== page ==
Part autobiography, part travelogue, and wholly a tribute to the unspoilt beauty of southern Spain, Gerald Brenan’s South from Granada includes an introduction. South from Granada has ratings and 44 reviews. Paul said: The First World War had a powerful effect on many of its participants; Gerald Brenan was on. Between and , Gerald Brenan lived in the remote Spanish village of Yegen and “South of Granada” depicts his time there, vividly evoking the essence .
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In spite of the author’s long residence in Spain and his treatment of it as his adopted country of choice, the mind-set of the colonist comes through loud and clear in his selection and treatment of characters and subjects, most of which he seems to regard as quaint, and that air of condescension infects much of the book and soured it for me. To ask other readers questions about South from Granadaplease sign up. It seems that he achieved this, but as it turns out it is a difficult type of experience to write engagingly about.
No trivia or quizzes yet. Finally he found his house in the village of Yegen. I found a Folio Society edition in the local second hand book shop, couldn’t resist it and have so enjoyed reading it anew that I have put it under ‘Favourites’. Nevertheless, even here Brenan irked me a little. Penguin Books LimitedMay 29, – Travel – pages. My wife and I toured Andalusia by car recently, and while we did not visit Yegen, the scene of most of this author’s reminiscences, we did visit similar mountain towns and villages in the vicinity of Granada and further south near Marbella.
It is, at risk of sounding hackneyed, a journey of self-discovery and of immersion into an entirely alien way of life, one that is already at risk of grsnada at the time that Brenan began his nine-year stint documenting it. His descriptions of the area are largely from his home in Yegen, long walks to the mountain villages, the sea and Granada.
South from Granada: A Sojourn in Southern Spain
The First World War had a powerful effect on many of its participants; Gerald Brenan was one of those. As for the rest of the book, I think he does a good job of making a beautiful part of Spain seem extremely boring. I would come back tired and stiff from a long expedition and, while I washed and changed my clothes, the fire would be lit and a meal brought in. There are descriptions of relationships between the sexes which depended heavily on long established ritual before and after marriage.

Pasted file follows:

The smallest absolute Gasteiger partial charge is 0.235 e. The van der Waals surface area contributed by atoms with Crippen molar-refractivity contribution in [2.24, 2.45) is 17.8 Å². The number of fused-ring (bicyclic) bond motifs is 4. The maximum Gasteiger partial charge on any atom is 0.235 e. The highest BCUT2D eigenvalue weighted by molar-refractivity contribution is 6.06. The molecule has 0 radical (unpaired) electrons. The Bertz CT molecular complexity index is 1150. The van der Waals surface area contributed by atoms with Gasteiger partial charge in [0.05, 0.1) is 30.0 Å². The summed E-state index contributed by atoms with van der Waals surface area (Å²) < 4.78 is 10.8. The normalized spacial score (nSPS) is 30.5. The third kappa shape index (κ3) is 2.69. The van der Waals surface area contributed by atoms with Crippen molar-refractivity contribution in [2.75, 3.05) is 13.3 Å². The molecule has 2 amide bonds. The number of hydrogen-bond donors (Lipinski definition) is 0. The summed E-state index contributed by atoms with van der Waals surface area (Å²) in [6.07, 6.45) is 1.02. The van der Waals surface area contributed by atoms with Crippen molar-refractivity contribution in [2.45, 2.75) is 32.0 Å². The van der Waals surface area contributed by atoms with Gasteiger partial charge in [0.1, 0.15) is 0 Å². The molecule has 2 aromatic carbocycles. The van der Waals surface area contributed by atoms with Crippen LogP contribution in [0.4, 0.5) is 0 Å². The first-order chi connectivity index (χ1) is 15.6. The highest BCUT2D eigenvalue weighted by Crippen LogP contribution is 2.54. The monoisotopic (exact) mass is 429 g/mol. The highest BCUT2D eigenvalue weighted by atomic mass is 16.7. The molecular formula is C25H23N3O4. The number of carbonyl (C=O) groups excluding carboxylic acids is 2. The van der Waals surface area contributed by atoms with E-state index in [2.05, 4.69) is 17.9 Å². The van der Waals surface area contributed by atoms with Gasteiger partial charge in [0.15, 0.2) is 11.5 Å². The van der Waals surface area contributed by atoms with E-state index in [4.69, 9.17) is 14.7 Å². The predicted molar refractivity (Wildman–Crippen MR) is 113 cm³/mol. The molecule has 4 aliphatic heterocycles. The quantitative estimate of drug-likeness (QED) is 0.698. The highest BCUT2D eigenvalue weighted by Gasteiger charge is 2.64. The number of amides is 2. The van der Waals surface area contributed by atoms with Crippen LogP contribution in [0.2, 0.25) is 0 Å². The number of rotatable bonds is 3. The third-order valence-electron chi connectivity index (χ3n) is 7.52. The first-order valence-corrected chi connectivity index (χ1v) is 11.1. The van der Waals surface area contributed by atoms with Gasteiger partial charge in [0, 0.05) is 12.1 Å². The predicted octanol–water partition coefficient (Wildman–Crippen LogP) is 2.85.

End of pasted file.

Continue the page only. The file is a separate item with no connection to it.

View all 5 comments. When Strachey and company first expressed their intention to visit, Brenan walked the 57 miles to Almeria in two days to buy some extra furniture. I suppose in a way I am just wishing for the book to be something other than what it is.
Here he portrays the landscapes, festivals and folk-lore of the Sierra He must have been a strange phenomenon to the people amongst whom he lived, but never felt anything but welcome in this poor, peasant society, where only two men apart from him had been born outside the village and those only a few miles away.
The only other expat in the area was an embittered Scottish alcoholic, who despite having a Spanish wife, refused to learn the language.
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And indeed, much of the book is very impressively written. The author set himself an interesting task, because part of his motivation in coming to Yegen was to find somewhere that he could live a pleasant, non-striving, non-dramatic life.
Feb 22, Judith Rich rated it liked it Shelves: Sep 27, Michael Boerm rated it really liked it. A must read for everyone who lives in, or is thinking of moving to, rural Andalusia.
The book was written about twenty years later, and published By that time he had trom The Spanish Labyrinthone of the key books for understanding the background to the Civil War and a work that somewhat overshadowed South to Granada. Great snapshot of life in Spain in the early 20th century.
South from Granada: A Sojourn in Southern Spain by Gerald Brenan
Gerald Brenan was an English writer who spent much of his life in Spain. Oct 05, Ben rated it it was amazing Shelves: That turned out to be a village in southern Spain called Yegen, which by the author’s telling was quite remote indeed–the nearby towns seem to have generally been several hours’ walk away. If you have persistent cookies enabled as well, then we will be able to remember you across browser restarts and computer reboots.
Cookies come in two flavours – persistent and transient. I bet you added that later’. Time to Google Yegen and see the Lidl and Irish pub there.
An amusing and insightful account of Spanish village life from a brilliant interpreter of Spain to the rest of the world The Times. Oddly enough, behind much of his love for his adopted home is his belief, based on contemporary anthropological theories, that the aboriginal inhabitants of the British Isles originated in the Alpujarras.
The s in Yegen were in time before the disruption of the civil war.